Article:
FORT WORTH, Texas (Tribune News Service) — It’s been about four months since an ethics committee at Cook Children’s Medical Center, in accordance with the Texas Advance Directives Act, determined that the ventilator sustaining little Tinslee Lewis, should be removed — and longer still since her team of doctors determined that her condition was intractable; that without extraordinary medical intervention, she would expire.

Yet Tinslee persists, her precious young life — still dependent on machines and a litany of medical professionals — now at the center of an epic legal battle in which none of the likely outcomes is good, and each of which forces us to reflect on what happens when systems are involved in making medical decisions.

As with several recent cases involving the efforts of parents fighting to keep alive a profoundly ill child, Tinslee’s young mother, Trinity Lewis, is a sympathetic character.

While a combination of devastating medical conditions has meant that every day of her daughter’s achingly short life has been spent inside a hospital room, Lewis has held out hope for Tinslee’s full recovery. What mother wouldn’t?

After all, medical miracles do occur.

Trenton McKinley recovered from a massive brain injury and literal death after his parents had given doctors permission to harvest his organs for donation.

An Emirati woman, Munira Abdulla, awoke in 2019 after a car accident left her in a “minimally conscious state” for 27 years.

And even in the absence of the miraculous, medical prognoses, even in the most desperate cases, can be wrong.

Jahi McMath survived for more than four years, under the diligent and loving care of her mother, after the state of California declared her brain dead and sought to terminate her life support in 2013.

British youngster Alfie Evans survived for five days after his breathing apparatus was forcibly removed, defying medical experts who predicted his swift demise.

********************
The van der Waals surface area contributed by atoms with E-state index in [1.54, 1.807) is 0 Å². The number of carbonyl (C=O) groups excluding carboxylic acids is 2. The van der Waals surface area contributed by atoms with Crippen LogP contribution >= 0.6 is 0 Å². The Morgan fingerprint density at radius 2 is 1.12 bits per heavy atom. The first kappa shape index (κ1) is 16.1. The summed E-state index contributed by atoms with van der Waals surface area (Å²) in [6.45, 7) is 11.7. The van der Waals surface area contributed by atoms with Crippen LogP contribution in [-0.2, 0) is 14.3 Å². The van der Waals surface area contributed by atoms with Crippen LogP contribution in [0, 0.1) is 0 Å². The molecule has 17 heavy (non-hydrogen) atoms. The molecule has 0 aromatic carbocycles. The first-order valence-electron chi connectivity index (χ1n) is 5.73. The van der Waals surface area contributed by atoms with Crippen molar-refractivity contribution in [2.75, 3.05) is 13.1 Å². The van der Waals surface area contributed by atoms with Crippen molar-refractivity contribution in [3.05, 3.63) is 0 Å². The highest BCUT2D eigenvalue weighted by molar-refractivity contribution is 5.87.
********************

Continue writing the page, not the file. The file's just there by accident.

But in Tinslee’s case, such a miracle, even a short-lived one, seems too much to hope for.

Her medical reality is too complex; even after several surgeries, her critical organs do not function as they should. She suffers from a heart defect and pulmonary hypertension. Her dire condition exacerbates other problems. She is in an almost constant state of induced sedation, her body enduring severe sepsis.

Whereas the family of little Alfie had a medical facility willing and waiting to accept him and offer him care, Tinslee has no such offer.

That is an unrelentingly tragic circumstance for any mother to have to face.

But now, politics has entered the scene. And judges, and courts. And that has to make Lewis’s own personal tragedy all the more acute.

Tinslee’s case has become the cause célèbre for Texas Right to Life, a group that occupies the far-right of the anti-abortion movement. They have rushed to Lewis’s aid, taking up her legal case in an effort to bring down a flawed but redeemable statute that should be modified — to favor the wishes of families — but not eliminated.

Perhaps the group’s intentions are pure, but one gets a sneaking sense they are exploiting a vulnerable mother in her darkest hour.

It’s reasonable to want Lewis to have agency over her daughter’s fate. And it should be the benefit of a free and just society that any decision about Tinslee’s future — even a foolish or wrong-headed one — should be made exclusively by her mother.

But it’s also reasonable to believe that ceasing medical interventions and allowing Tinslee to pass from this life into the next is a life-honoring action. Courageously accepting natural death, our own and of those we love, has its own profound dignity and blessing.

That might be the conclusion Lewis would come to on her own, if there weren’t so many people, so many parties, so many systems, trying to come to one for her.

Cynthia M. Allen is a columnist for the Fort Worth Star-Telegram. Readers may send emails to cmallen@star-telegram.com. Visit Fort Worth Star-Telegram at www.star-telegram.com. Distributed by Tribune Content Agency. © 2020 Fort Worth Star-Telegram.

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